Rising from the floor in flourishes or "blooms," the support columns at Born and Raised, the new $6.5 million steakhouse in San Diego's Little Italy, harken back to the early 20th century.
Yellow-tinted lighting bathes the art deco dining room lined with curved leather booths.
A beautiful Italian marble bar with brass accents runs the length of the space; an inviting spot to grab an aperitivo if one needs to wait to be seated.
Candid black and white portraits of rappers appear on the walls, a detail I didn't notice until I was on my way out and saw Ol' Dirty Bastard at the top of the staircase.
Dinner at Born and Raised
Open Air Rooftop
Speaking of stairs, the table reserved for my friend and me was on Born and Raised's second-story rooftop, which features a circular bar.
I sat facing the skyline; however, the view wasn't noteworthy as we were only on the second floor.
This upscale restaurant's rooftop decor and vibe are more casual than the dining room below.
Given San Diego's delightful summer temps, though, it's hard not to choose it over the main room.
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Keeping with the decor, the menus are elegantly designed with gold and black fonts.
Appetizers include American steakhouse classics like dry-aged carpaccio with bone marrow vinaigrette and lobster bisque, as well as two types of foie gras and caviar.
For the vegetarians, there's the house salad and a vegetable "tartare."
I was leaning toward the carpaccio until my friend ordered the seared foie gras with peaches ($24), at which point I changed my order. Go big or go home!
We were each served a massive piece of foie, possibly the most significant portion I've ever eaten, yet I dared not waste a single silky bite.
Lately, I've seen the term "wagyu" everywhere I go, just as truffle oil had been before it. A few years ago, I learned truffle oil is rarely the real thing, as with wagyu.
So when I saw a little Japanese flag and the prices of the wagyu beef on the Born and Raised menu, I felt it was finally time to try the prized Japanese meat.
I visited Japan briefly in 2011. However, I didn't go out of my way to try wagyu while there, as I was focused on sushi and seafood.
The minimum portion size for the imported wagyu is $19/oz, with a minimum of three ounces per order ($57 total).
Cost-wise, this puts it between the aged steaks such as an 8oz filet or 18oz ribeye ($42 to $49) and the more expensive dry-aged steaks ($69-$88).
As if dinner wasn't turning out to be rich enough, I picked the Robuchon potatoes as a side, knowing full well the recipe's not-so-secret secret was copious amounts of butter.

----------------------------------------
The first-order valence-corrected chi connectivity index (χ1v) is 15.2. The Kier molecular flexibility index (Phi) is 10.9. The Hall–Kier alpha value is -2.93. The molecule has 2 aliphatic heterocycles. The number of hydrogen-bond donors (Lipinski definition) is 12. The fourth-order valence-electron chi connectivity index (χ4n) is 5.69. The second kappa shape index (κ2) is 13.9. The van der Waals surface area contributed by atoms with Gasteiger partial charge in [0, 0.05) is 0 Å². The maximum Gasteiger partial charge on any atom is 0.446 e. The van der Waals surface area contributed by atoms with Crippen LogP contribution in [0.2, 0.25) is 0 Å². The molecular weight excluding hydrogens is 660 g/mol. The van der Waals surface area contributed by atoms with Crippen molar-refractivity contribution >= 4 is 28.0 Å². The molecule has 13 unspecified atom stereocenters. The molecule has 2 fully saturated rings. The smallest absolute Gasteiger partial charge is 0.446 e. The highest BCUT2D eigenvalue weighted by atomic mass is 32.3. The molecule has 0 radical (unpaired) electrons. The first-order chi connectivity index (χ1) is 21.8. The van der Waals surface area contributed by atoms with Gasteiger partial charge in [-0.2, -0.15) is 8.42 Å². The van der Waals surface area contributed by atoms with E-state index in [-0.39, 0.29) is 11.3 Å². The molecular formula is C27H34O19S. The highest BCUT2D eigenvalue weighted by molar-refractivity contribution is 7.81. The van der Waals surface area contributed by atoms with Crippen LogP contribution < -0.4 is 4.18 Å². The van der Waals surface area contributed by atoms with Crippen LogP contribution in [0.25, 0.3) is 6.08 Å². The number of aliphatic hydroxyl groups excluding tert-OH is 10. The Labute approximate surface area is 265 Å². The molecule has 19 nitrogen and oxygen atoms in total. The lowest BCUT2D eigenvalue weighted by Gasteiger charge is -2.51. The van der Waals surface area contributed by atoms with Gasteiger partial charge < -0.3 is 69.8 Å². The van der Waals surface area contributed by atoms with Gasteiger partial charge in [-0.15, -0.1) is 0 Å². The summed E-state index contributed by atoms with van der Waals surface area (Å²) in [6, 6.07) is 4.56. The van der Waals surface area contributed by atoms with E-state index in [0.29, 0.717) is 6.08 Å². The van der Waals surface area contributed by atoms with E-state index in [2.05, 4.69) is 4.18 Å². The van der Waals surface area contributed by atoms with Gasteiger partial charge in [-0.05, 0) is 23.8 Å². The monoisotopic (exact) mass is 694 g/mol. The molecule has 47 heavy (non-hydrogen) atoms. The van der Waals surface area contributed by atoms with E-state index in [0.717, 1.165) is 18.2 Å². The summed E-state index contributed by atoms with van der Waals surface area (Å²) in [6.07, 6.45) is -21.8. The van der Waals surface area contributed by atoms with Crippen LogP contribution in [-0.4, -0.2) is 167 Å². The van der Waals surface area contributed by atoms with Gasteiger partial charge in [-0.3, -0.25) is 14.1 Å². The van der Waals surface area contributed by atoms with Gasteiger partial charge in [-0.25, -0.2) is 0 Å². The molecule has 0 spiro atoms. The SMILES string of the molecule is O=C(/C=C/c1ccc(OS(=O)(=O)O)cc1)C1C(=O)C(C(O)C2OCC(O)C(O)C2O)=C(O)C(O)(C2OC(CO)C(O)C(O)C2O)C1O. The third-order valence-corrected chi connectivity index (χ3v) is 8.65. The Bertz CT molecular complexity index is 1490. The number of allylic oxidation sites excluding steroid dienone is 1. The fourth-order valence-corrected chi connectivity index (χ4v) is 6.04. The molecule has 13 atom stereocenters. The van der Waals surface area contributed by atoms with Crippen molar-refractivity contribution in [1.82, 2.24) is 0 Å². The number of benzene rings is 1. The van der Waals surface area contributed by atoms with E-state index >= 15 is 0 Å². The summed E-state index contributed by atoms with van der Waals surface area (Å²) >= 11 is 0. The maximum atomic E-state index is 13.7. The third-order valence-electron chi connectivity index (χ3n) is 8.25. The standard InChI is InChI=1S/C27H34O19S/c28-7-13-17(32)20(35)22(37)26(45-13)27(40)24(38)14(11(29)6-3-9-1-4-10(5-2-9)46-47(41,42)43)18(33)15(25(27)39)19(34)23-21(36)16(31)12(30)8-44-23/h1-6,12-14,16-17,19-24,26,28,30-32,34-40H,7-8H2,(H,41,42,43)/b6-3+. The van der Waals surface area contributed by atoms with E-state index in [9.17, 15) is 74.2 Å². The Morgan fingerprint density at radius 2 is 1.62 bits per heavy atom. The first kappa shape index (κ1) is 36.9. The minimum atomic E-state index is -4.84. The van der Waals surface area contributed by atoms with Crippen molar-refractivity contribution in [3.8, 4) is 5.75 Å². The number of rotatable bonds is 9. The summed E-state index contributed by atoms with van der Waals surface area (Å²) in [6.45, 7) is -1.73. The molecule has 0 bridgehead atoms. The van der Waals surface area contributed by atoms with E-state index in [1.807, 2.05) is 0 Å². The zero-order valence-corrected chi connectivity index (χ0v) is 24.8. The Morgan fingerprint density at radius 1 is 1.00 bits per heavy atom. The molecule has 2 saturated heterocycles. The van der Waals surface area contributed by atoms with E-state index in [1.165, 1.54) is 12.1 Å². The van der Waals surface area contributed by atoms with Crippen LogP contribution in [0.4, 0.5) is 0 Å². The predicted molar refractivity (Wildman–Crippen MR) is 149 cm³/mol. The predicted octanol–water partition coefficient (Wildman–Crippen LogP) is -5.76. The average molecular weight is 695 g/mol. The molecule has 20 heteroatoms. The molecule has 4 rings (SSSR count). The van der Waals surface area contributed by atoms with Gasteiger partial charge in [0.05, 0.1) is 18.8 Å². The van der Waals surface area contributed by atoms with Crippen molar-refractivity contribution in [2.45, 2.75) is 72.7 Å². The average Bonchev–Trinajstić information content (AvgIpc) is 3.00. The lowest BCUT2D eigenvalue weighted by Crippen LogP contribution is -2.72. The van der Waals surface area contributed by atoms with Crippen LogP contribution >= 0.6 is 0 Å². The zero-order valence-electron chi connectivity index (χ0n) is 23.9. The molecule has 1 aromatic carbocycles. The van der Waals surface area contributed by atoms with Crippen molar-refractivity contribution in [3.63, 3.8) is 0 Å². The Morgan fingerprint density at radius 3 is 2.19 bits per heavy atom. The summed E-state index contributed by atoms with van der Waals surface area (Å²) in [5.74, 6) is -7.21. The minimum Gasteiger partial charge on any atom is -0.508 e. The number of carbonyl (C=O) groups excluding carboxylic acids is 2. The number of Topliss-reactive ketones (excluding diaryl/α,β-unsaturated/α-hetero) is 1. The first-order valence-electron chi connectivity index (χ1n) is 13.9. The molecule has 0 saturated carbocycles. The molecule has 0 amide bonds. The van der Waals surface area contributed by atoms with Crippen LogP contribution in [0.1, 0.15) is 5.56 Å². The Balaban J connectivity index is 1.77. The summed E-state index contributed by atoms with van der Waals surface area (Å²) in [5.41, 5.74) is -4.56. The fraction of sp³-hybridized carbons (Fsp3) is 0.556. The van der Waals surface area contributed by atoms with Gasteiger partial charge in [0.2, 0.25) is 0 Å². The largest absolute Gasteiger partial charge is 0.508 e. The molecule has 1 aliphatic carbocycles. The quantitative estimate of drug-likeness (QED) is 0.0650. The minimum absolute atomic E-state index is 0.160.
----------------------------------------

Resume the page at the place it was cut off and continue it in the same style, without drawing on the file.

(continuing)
When the wagyu arrived from the Born and Raised kitchen, six slices glistened with more marbling than I've ever seen in a piece of beef. A few pinches of sea salt accompanied it.
Biting into my first slice, I was surprised at how tender the beef felt in my mouth. It practically melted the same way I've become accustomed to with a bite of foie gras.
I wasn't sure that three ounces would fill me up, but given how fatty the meat is, the portion size turned out to be perfect, especially considering my choice of appetizer and side.
The Robuchon potatoes were creamy, as expected, and the portion size was large enough to share.
Add-ons for steaks include foie gras, truffle, crab legs, béarnaise sauce, butter-poached lobster, and truffles (market price).
Sauce options include bearnaise, peppercorn, creamy horseradish, and bordelaise.
Other sides include coal-roasted leeks with goat cheese, hazelnuts, grapes, Parisian gnocchi, and mushroom fricassee with herbs, garlic, and egg yolk (my friend had the mushrooms).
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In no way did I have room for dessert, let alone carrot cake, which I never order. However, as it's Born and Raised's signature dessert, the dinner would've felt incomplete without it.
The massive, layered piece of carrot cake arrived, and I almost immediately wanted to waive the white flag of surrender.
However, I carried on and dug in. The cake was good, but it was the sweet creaminess of the frosting that I enjoyed most.
I ate more than I should've and accepted the inevitable food coma. The cake, should you choose it too, is large enough to share.
My three-course dinner was $108.83, or about $130, including tip. I stuck with table water; had I not, it would've been closer to $150 with a cocktail.
After paying our checks, we looked at the main bar, open kitchen with a butcher shop, and dry-aging room on the ground floor.
The resident butcher was happy to show off her area, including the aged meats hanging in a display case and a handsome, clearly used ban saw.
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I had a wonderful experience during my first visit to Born and Raised. The interior design is unique and sets the stage for what will likely be a decadent meal.
I recommend the rooftop in warmer months for all occasions and the dining room in winter or if you prefer a more intimate, formal setting.
Born and Raised is a project by Consortium Holdings, which is also behind some of San Diego's coolest speakeasies, including Raised by Wolves and False Idol.
Visit Born and Raised
- 1909 India St., San Diego, CA 92101
- Reservations recommended